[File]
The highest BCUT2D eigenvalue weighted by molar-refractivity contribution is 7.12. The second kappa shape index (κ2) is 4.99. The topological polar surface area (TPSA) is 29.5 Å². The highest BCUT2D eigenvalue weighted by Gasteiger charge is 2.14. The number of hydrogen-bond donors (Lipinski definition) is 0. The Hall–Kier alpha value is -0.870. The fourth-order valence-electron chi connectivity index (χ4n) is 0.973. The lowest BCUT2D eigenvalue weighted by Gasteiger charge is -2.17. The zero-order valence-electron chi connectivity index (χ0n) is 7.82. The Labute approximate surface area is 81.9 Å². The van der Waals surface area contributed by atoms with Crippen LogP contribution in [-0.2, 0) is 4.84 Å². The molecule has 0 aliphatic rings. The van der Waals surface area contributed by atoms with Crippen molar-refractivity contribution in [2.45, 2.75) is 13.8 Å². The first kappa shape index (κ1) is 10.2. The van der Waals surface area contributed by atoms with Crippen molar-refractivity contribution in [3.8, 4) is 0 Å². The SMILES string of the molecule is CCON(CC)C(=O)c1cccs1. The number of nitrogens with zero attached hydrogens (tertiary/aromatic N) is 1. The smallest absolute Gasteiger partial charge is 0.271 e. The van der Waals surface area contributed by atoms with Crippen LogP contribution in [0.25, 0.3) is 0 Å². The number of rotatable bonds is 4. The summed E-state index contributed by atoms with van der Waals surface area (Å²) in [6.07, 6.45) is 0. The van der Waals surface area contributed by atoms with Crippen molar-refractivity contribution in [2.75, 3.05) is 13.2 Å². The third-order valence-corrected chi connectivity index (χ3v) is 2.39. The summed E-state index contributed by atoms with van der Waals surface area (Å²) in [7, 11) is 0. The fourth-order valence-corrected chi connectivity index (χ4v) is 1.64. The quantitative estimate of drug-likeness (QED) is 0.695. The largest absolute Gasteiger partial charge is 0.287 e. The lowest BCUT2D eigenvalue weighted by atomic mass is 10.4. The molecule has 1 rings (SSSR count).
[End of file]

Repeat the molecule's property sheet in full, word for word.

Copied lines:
The highest BCUT2D eigenvalue weighted by molar-refractivity contribution is 7.12. The second kappa shape index (κ2) is 4.99. The topological polar surface area (TPSA) is 29.5 Å². The highest BCUT2D eigenvalue weighted by Gasteiger charge is 2.14. The number of hydrogen-bond donors (Lipinski definition) is 0. The Hall–Kier alpha value is -0.870. The fourth-order valence-electron chi connectivity index (χ4n) is 0.973. The lowest BCUT2D eigenvalue weighted by Gasteiger charge is -2.17. The zero-order valence-electron chi connectivity index (χ0n) is 7.82. The Labute approximate surface area is 81.9 Å². The van der Waals surface area contributed by atoms with Crippen LogP contribution in [-0.2, 0) is 4.84 Å². The molecule has 0 aliphatic rings. The van der Waals surface area contributed by atoms with Crippen molar-refractivity contribution in [2.45, 2.75) is 13.8 Å². The first kappa shape index (κ1) is 10.2. The van der Waals surface area contributed by atoms with Crippen molar-refractivity contribution in [3.8, 4) is 0 Å². The SMILES string of the molecule is CCON(CC)C(=O)c1cccs1. The number of nitrogens with zero attached hydrogens (tertiary/aromatic N) is 1. The smallest absolute Gasteiger partial charge is 0.271 e. The van der Waals surface area contributed by atoms with Crippen LogP contribution in [0.25, 0.3) is 0 Å². The number of rotatable bonds is 4. The summed E-state index contributed by atoms with van der Waals surface area (Å²) in [6.07, 6.45) is 0. The van der Waals surface area contributed by atoms with Crippen molar-refractivity contribution in [2.75, 3.05) is 13.2 Å². The third-order valence-corrected chi connectivity index (χ3v) is 2.39. The summed E-state index contributed by atoms with van der Waals surface area (Å²) in [7, 11) is 0. The fourth-order valence-corrected chi connectivity index (χ4v) is 1.64. The quantitative estimate of drug-likeness (QED) is 0.695. The largest absolute Gasteiger partial charge is 0.287 e. The lowest BCUT2D eigenvalue weighted by atomic mass is 10.4. The molecule has 1 rings (SSSR count).